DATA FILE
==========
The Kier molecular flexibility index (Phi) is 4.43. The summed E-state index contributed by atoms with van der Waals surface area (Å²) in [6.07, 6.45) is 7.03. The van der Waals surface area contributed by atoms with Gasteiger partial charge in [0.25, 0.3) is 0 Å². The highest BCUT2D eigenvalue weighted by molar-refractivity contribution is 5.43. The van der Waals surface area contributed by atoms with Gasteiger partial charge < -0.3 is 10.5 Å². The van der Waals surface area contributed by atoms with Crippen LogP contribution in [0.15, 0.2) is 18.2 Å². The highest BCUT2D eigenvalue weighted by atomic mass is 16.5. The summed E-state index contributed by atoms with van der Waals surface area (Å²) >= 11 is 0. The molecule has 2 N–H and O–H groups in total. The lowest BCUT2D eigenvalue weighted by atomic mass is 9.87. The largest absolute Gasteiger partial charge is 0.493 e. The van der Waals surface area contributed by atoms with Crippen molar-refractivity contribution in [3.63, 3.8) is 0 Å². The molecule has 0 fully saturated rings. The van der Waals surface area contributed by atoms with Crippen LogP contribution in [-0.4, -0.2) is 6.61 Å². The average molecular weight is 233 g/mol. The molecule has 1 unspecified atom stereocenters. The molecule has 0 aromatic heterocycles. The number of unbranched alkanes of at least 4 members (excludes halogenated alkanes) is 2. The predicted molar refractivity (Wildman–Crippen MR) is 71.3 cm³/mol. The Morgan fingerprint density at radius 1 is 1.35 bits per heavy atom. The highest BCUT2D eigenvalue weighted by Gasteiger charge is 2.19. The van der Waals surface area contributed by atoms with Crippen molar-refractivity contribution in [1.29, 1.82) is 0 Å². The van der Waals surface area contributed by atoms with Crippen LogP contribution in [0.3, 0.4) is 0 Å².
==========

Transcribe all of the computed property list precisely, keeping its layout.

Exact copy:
The Kier molecular flexibility index (Phi) is 4.43. The summed E-state index contributed by atoms with van der Waals surface area (Å²) in [6.07, 6.45) is 7.03. The van der Waals surface area contributed by atoms with Gasteiger partial charge in [0.25, 0.3) is 0 Å². The highest BCUT2D eigenvalue weighted by molar-refractivity contribution is 5.43. The van der Waals surface area contributed by atoms with Gasteiger partial charge < -0.3 is 10.5 Å². The van der Waals surface area contributed by atoms with Crippen LogP contribution in [0.15, 0.2) is 18.2 Å². The highest BCUT2D eigenvalue weighted by atomic mass is 16.5. The summed E-state index contributed by atoms with van der Waals surface area (Å²) >= 11 is 0. The molecule has 2 N–H and O–H groups in total. The lowest BCUT2D eigenvalue weighted by atomic mass is 9.87. The largest absolute Gasteiger partial charge is 0.493 e. The van der Waals surface area contributed by atoms with Crippen molar-refractivity contribution in [3.63, 3.8) is 0 Å². The molecule has 0 fully saturated rings. The van der Waals surface area contributed by atoms with Crippen LogP contribution in [-0.4, -0.2) is 6.61 Å². The average molecular weight is 233 g/mol. The molecule has 1 unspecified atom stereocenters. The molecule has 0 aromatic heterocycles. The number of unbranched alkanes of at least 4 members (excludes halogenated alkanes) is 2. The predicted molar refractivity (Wildman–Crippen MR) is 71.3 cm³/mol. The Morgan fingerprint density at radius 1 is 1.35 bits per heavy atom. The highest BCUT2D eigenvalue weighted by Gasteiger charge is 2.19. The van der Waals surface area contributed by atoms with Crippen molar-refractivity contribution in [1.29, 1.82) is 0 Å². The van der Waals surface area contributed by atoms with Crippen LogP contribution in [0.3, 0.4) is 0 Å².